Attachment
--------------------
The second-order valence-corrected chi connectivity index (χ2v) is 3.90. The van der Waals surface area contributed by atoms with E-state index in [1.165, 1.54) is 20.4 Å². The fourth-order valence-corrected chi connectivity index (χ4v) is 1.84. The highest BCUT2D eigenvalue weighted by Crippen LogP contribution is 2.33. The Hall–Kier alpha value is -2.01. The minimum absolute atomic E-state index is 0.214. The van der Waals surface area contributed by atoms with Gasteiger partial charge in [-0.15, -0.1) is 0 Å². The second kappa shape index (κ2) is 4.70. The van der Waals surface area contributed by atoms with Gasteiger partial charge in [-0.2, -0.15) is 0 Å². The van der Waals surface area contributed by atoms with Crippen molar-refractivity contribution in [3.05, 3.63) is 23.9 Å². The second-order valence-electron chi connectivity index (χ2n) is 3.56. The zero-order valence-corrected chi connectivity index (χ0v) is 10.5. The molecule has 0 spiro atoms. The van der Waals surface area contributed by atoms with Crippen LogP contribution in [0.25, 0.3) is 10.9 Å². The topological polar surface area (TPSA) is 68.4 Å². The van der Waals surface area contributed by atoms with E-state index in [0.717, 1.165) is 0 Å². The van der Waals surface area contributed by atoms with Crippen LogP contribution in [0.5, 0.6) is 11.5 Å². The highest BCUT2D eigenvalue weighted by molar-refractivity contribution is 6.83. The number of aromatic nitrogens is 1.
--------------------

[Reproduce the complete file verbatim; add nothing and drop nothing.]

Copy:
The second-order valence-corrected chi connectivity index (χ2v) is 3.90. The van der Waals surface area contributed by atoms with E-state index in [1.165, 1.54) is 20.4 Å². The fourth-order valence-corrected chi connectivity index (χ4v) is 1.84. The highest BCUT2D eigenvalue weighted by Crippen LogP contribution is 2.33. The Hall–Kier alpha value is -2.01. The minimum absolute atomic E-state index is 0.214. The van der Waals surface area contributed by atoms with Gasteiger partial charge in [-0.15, -0.1) is 0 Å². The second kappa shape index (κ2) is 4.70. The van der Waals surface area contributed by atoms with Gasteiger partial charge in [-0.2, -0.15) is 0 Å². The van der Waals surface area contributed by atoms with Crippen molar-refractivity contribution in [3.05, 3.63) is 23.9 Å². The second-order valence-electron chi connectivity index (χ2n) is 3.56. The zero-order valence-corrected chi connectivity index (χ0v) is 10.5. The molecule has 0 spiro atoms. The van der Waals surface area contributed by atoms with Crippen LogP contribution in [0.25, 0.3) is 10.9 Å². The topological polar surface area (TPSA) is 68.4 Å². The van der Waals surface area contributed by atoms with E-state index in [0.717, 1.165) is 0 Å². The van der Waals surface area contributed by atoms with Crippen LogP contribution in [0.5, 0.6) is 11.5 Å². The highest BCUT2D eigenvalue weighted by molar-refractivity contribution is 6.83. The number of aromatic nitrogens is 1.